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Touch and Go

A Memoir

Foreword Review

“I have been an eclectic jockey; a radio soap opera gangster; a sports and political commentator; a jazz critic; a pioneer in TV Chicago style; an oral historian and a gadfly,” Terkel writes. At age ninety-five, Studs Terkel can double-check autobiographer on his CV, for the title was originally earned in 1979 with the publication of Talking to Myself: A Memoir of My Times.

Touch and Go is not chronological, rather it’s a gathering of poignant anecdotes, which, like Terkel himself, march to their own drummer. Having spent seven decades perfecting the craft of interviewing others, he still writes with the same clarity, humor, and brevity that have won him international fame.

The author was born in 1912, three weeks after the Titanic sank, and moved to Chicago in 1921, where his parents first owned a boarding house and later operated the Wells-Grand Hotel. The boarding house and hotel denizens were nursing students, laborers, and the occasional hooker. These were among the types of ordinary citizens that filled the pages of Terkel’s books, people whom the author calls “the etceteras of history.” He credits them with inspiring his activism and providing him with his education in life.

During the Depression, Terkel’s activism and progressivism were forged in Roosevelt’s New Deal. His ideals remain undiminished over the years, but the price he paid for them included a thick FBI file and blacklisting during the McCarthy era. Terkel is at his funniest when he recounts a phone conversation with an FBI agent, which he mistook for a crank call. In 1934, the author received his law degree from the University of Chicago, but by this time acting, not the law, was his passion. While appearing in the play, Waiting for Lefty, he received the nickname Studs because of his fondness for James Farrell’s Studs Lonigan novels.

Billie Holiday sang at Terkel’s World War II sendoff party. He and his wife, Ida, were pioneer civil rights supporters and Terkel acknowledges that his greatest honors were his election to the Lesbian and Gay Hall of Fame of Writers—he is possibly the only heterosexual so honored—and his appointment to the Hall of Fame of Black Writers. Some of the more memorable stories are racially charged: his wife Ida telling a famous journalist “to f\\\ off!” when he let slip a racial epithet, or when civil rights advocate Virginia Durr called Senator James Eastland, a 300 pound bigot, “as common as pig tracks.” Terkel also tells of Bill Dawson, the African-American leader of Chicago’s First District, who would deliver the black Democratic vote as decisively as Mayor Richard Daley would deliver the white ones.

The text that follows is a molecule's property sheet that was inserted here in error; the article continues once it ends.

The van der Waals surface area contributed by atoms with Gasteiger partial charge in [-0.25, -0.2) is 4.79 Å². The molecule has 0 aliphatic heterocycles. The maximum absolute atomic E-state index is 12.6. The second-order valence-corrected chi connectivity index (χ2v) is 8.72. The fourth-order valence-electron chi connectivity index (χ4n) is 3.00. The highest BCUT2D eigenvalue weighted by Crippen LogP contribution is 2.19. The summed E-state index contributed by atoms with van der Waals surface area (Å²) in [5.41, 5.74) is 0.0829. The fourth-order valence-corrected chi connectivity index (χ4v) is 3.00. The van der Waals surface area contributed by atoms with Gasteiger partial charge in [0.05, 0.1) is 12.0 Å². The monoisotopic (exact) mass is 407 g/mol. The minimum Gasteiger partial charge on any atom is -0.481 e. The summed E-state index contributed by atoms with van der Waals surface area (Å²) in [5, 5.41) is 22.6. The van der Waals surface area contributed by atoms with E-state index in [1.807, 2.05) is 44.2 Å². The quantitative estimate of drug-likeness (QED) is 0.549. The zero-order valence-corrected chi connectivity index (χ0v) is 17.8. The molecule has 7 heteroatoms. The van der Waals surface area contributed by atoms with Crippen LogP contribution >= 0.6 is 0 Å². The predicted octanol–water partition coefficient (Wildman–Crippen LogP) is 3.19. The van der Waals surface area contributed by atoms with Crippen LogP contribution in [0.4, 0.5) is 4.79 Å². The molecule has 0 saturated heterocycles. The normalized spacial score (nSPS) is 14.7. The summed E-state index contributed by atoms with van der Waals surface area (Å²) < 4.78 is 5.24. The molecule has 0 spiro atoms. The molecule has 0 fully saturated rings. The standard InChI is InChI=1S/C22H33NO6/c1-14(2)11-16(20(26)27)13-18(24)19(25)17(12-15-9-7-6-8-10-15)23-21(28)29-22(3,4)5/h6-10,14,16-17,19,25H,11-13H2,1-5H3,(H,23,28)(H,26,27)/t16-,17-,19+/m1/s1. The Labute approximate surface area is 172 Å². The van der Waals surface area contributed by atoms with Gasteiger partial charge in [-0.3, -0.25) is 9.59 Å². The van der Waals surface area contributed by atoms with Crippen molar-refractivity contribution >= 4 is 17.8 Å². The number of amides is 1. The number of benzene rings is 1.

Among the most entertaining stories are those that tell about Terkel’s work as a radio celebrity and TV pioneer. “The Wax Museum,” which began airing in 1944, allowed Studs to spin his favorite folk, jazz, blues, and opera, and was the forerunner of the underground FM radio shows of the late 1960s. His TV show, Studs’ Place, won him a large Chicago following, but was pulled from the air in 1951, after only two years, because the sponsors bailed on the unfounded rumor that Terkel was a Communist Party sympathizer. The next year, Terkel began a forty-five-year relationship with WFMT Radio that broadcast the Studs Terkel Show, which became home for his on-air interviews.

The book’s final section, “Truth to Power,” is a reverent tribute to people who have stood up against the oppression of their times. These include vignettes about the author’s journalist friend James Cameron, peace activist David Dellinger, and scientist and anti-nuclear bomb activist Albert Einstein.

Terkel concludes with a look back and a look ahead, which come with a warning that only a ninety-five-year-old keen observer of the human condition is likely to offer. He fears the spread of a “national Alzheimer’s” in which the country forgets its past. As pictures of Paris Hilton dominate the media and the government refuses to allow TV images of caskets returning from Iraq, Terkel, as he has always done, places his faith in “history’s etceteras” to correct these wrongs. [i]